Unless you know a lot about robotics, you may not fully grasp the incredible milestone it is that ASIMO walks as we do. The most significant part of ASIMO's walk is the turning capabilities. Rather than having to stop and shuffle, stop and shuffle, and stop and shuffle into a new direction, ASIMO leans and smoothly turns just like a human. ASIMO can also self-adjust its steps in case it stumbles, is pushed, or otherwise encounters something that alters normal walking.



    In order to accomplish this, ASIMO's engineers had to find a way to work with the inertial forces created when walking. For example, the earth's gravity creates a force, as does the speed at which you walk. Those two forces are called the "total inertial force." There is also the force created when your foot connects with the ground, called the "ground reaction force." These forces have to balance out, and posture has to work to make it happen. This is called the "zero moment point" (ZMP). To control ASIMO's posture, engineers worked on three areas of control:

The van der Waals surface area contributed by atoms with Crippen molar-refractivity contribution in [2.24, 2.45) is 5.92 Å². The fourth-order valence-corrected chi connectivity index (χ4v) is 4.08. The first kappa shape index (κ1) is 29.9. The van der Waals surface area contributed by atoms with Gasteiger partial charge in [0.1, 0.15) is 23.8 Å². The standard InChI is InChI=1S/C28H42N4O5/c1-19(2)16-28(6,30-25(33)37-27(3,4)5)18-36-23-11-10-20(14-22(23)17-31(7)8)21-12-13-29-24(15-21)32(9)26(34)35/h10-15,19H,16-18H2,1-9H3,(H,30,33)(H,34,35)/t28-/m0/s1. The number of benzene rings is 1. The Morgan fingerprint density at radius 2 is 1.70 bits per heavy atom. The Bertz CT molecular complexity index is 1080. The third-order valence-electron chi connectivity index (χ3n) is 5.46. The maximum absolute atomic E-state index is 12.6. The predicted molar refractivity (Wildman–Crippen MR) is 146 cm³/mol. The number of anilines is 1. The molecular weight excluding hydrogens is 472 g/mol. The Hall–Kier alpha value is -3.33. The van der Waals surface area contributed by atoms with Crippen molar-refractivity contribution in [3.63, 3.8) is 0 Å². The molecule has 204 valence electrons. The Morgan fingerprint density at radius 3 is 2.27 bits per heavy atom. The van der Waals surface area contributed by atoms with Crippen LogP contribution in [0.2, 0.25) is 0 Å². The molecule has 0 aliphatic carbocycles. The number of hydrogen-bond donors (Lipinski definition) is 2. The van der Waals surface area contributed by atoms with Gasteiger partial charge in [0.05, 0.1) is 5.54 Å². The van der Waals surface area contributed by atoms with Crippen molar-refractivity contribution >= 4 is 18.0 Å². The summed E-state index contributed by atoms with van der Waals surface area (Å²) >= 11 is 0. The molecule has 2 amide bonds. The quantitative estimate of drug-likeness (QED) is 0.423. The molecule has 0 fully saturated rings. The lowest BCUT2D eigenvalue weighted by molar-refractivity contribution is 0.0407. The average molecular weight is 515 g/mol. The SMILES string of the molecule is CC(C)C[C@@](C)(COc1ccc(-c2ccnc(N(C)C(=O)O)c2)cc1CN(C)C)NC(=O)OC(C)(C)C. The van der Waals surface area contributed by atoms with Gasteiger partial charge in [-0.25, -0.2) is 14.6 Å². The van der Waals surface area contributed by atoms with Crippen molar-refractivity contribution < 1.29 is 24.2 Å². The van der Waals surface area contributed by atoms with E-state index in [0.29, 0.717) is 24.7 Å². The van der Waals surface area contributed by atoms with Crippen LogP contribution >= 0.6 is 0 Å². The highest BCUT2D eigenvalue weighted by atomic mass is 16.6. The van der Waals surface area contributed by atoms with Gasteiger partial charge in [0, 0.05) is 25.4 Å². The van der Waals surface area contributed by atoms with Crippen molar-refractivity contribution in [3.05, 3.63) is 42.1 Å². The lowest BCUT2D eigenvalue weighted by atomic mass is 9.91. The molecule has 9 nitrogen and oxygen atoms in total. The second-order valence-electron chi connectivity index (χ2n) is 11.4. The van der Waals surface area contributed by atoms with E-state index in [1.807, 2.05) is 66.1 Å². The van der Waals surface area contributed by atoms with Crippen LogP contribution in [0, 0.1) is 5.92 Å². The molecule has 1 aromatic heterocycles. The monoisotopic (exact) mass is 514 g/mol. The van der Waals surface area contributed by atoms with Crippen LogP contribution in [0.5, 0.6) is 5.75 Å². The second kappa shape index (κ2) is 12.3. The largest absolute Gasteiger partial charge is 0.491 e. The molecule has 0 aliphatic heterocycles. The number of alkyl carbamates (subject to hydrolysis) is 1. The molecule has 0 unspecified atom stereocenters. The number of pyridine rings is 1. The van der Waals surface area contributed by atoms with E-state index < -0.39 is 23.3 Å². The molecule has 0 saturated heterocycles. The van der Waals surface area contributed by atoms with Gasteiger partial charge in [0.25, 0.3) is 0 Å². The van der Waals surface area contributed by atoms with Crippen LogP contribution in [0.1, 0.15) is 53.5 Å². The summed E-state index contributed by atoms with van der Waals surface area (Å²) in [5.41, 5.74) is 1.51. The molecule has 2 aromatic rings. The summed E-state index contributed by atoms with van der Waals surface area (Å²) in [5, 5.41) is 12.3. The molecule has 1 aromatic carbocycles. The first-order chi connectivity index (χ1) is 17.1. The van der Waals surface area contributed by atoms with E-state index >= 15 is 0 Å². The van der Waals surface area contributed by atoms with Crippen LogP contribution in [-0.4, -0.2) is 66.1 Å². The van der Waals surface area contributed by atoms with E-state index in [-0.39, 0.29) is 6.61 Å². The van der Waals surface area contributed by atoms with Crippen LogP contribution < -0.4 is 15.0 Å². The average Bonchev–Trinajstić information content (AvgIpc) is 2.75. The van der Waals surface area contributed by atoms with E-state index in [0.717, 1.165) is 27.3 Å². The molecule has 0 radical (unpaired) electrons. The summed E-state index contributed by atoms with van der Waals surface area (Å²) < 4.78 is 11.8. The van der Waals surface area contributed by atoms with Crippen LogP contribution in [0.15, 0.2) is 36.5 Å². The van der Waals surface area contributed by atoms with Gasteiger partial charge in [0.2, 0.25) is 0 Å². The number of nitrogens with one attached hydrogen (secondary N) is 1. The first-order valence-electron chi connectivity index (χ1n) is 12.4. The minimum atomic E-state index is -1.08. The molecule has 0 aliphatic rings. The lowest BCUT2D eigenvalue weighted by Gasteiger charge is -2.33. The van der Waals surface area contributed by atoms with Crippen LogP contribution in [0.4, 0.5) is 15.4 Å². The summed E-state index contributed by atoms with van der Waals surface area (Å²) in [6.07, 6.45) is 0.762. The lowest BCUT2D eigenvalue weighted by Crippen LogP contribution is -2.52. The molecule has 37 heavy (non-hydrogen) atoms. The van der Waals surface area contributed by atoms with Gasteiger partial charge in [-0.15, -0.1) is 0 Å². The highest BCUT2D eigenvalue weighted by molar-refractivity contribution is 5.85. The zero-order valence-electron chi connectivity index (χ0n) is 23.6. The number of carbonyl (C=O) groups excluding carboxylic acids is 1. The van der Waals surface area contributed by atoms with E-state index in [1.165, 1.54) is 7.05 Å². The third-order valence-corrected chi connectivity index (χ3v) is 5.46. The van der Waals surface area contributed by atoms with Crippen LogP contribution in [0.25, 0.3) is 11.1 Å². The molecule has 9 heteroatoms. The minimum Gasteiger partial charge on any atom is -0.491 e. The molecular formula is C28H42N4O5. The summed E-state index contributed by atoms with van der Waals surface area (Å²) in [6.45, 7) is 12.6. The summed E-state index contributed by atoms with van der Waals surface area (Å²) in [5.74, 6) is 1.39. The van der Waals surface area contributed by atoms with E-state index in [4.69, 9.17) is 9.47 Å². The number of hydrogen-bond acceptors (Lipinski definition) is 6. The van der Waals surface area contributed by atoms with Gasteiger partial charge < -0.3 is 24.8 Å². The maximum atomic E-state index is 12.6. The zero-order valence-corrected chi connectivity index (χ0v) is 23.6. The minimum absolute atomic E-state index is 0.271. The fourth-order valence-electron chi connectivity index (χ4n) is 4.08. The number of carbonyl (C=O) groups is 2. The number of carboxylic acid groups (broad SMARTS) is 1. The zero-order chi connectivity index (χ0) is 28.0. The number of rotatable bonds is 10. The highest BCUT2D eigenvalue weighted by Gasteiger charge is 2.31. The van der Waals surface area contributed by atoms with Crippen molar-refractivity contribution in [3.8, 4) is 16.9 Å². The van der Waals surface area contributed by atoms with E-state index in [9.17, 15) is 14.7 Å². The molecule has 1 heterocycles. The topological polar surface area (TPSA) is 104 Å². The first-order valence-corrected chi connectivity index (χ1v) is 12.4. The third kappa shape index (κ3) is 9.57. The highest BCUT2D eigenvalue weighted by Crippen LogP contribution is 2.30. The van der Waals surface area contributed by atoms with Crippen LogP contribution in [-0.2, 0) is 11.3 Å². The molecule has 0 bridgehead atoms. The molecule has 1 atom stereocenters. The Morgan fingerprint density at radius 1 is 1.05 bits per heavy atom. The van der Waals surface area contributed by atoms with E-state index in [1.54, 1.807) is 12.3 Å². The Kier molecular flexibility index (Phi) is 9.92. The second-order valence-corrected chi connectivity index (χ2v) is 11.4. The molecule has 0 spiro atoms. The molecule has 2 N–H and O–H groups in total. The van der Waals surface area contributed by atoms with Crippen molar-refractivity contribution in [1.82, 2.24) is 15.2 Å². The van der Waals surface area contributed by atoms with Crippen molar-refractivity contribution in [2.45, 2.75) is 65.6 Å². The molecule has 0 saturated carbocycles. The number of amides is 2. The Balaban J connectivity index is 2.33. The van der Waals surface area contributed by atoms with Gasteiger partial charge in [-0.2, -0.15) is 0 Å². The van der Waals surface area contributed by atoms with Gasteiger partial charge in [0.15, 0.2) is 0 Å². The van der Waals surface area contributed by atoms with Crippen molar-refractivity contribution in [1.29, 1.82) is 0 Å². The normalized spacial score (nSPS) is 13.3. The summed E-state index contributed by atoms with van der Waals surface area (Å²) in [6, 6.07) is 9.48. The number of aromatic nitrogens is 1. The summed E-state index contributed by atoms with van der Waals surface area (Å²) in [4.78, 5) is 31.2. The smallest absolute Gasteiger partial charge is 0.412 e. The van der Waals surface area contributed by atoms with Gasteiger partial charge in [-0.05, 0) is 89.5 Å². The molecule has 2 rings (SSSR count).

• Floor reaction control means that the soles of the feet absorb floor unevenness while still maintaining a firm stance.
    • Target ZMP control means that when ASIMO can't stand firmly and its body begins to fall forward, it maintains position by moving its upper body in the direction opposite the impending fall. At the same time, it speeds up its walking to quickly counterbalance the fall.
    • Foot-planting location control kicks in when the target ZMP control has been activated. It adjusts the length of the step to regain the right relationship between the position and speed of the body and the length of the step.